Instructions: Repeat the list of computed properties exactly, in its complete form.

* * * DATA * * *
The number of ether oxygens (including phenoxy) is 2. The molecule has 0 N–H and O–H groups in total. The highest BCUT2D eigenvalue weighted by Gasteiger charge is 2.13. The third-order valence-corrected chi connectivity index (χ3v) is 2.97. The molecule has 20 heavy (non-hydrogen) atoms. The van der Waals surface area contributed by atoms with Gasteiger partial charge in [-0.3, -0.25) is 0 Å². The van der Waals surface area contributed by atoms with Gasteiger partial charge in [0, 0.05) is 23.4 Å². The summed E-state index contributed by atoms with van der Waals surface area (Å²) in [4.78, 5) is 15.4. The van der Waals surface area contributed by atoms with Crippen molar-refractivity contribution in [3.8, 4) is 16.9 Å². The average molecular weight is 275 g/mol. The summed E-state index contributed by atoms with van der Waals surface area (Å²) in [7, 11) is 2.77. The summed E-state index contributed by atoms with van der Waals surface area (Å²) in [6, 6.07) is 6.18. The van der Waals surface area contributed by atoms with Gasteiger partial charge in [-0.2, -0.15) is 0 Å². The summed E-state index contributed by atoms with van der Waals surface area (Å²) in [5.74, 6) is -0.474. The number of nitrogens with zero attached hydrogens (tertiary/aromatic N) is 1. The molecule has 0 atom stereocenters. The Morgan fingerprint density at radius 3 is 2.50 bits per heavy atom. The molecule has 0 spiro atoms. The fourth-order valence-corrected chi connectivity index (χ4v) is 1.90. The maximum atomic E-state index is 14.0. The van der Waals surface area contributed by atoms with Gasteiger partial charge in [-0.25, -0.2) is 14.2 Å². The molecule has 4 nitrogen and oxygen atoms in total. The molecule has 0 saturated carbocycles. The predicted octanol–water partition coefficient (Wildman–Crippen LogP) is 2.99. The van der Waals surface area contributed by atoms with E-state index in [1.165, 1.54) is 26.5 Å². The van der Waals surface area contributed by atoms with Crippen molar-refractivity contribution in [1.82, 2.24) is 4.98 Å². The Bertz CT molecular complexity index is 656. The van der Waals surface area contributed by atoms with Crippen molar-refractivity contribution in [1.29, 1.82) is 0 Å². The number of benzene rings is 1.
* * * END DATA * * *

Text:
The number of ether oxygens (including phenoxy) is 2. The molecule has 0 N–H and O–H groups in total. The highest BCUT2D eigenvalue weighted by Gasteiger charge is 2.13. The third-order valence-corrected chi connectivity index (χ3v) is 2.97. The molecule has 20 heavy (non-hydrogen) atoms. The van der Waals surface area contributed by atoms with Gasteiger partial charge in [-0.3, -0.25) is 0 Å². The van der Waals surface area contributed by atoms with Gasteiger partial charge in [0, 0.05) is 23.4 Å². The summed E-state index contributed by atoms with van der Waals surface area (Å²) in [4.78, 5) is 15.4. The van der Waals surface area contributed by atoms with Crippen molar-refractivity contribution in [3.8, 4) is 16.9 Å². The average molecular weight is 275 g/mol. The summed E-state index contributed by atoms with van der Waals surface area (Å²) in [7, 11) is 2.77. The summed E-state index contributed by atoms with van der Waals surface area (Å²) in [6, 6.07) is 6.18. The van der Waals surface area contributed by atoms with Gasteiger partial charge in [-0.2, -0.15) is 0 Å². The summed E-state index contributed by atoms with van der Waals surface area (Å²) in [5.74, 6) is -0.474. The number of nitrogens with zero attached hydrogens (tertiary/aromatic N) is 1. The molecule has 0 atom stereocenters. The Morgan fingerprint density at radius 3 is 2.50 bits per heavy atom. The molecule has 0 spiro atoms. The fourth-order valence-corrected chi connectivity index (χ4v) is 1.90. The maximum atomic E-state index is 14.0. The van der Waals surface area contributed by atoms with Gasteiger partial charge in [-0.25, -0.2) is 14.2 Å². The molecule has 4 nitrogen and oxygen atoms in total. The molecule has 0 saturated carbocycles. The predicted octanol–water partition coefficient (Wildman–Crippen LogP) is 2.99. The van der Waals surface area contributed by atoms with E-state index in [1.165, 1.54) is 26.5 Å². The van der Waals surface area contributed by atoms with Crippen molar-refractivity contribution in [1.82, 2.24) is 4.98 Å². The Bertz CT molecular complexity index is 656. The van der Waals surface area contributed by atoms with Crippen molar-refractivity contribution in [1.29, 1.82) is 0 Å². The number of benzene rings is 1.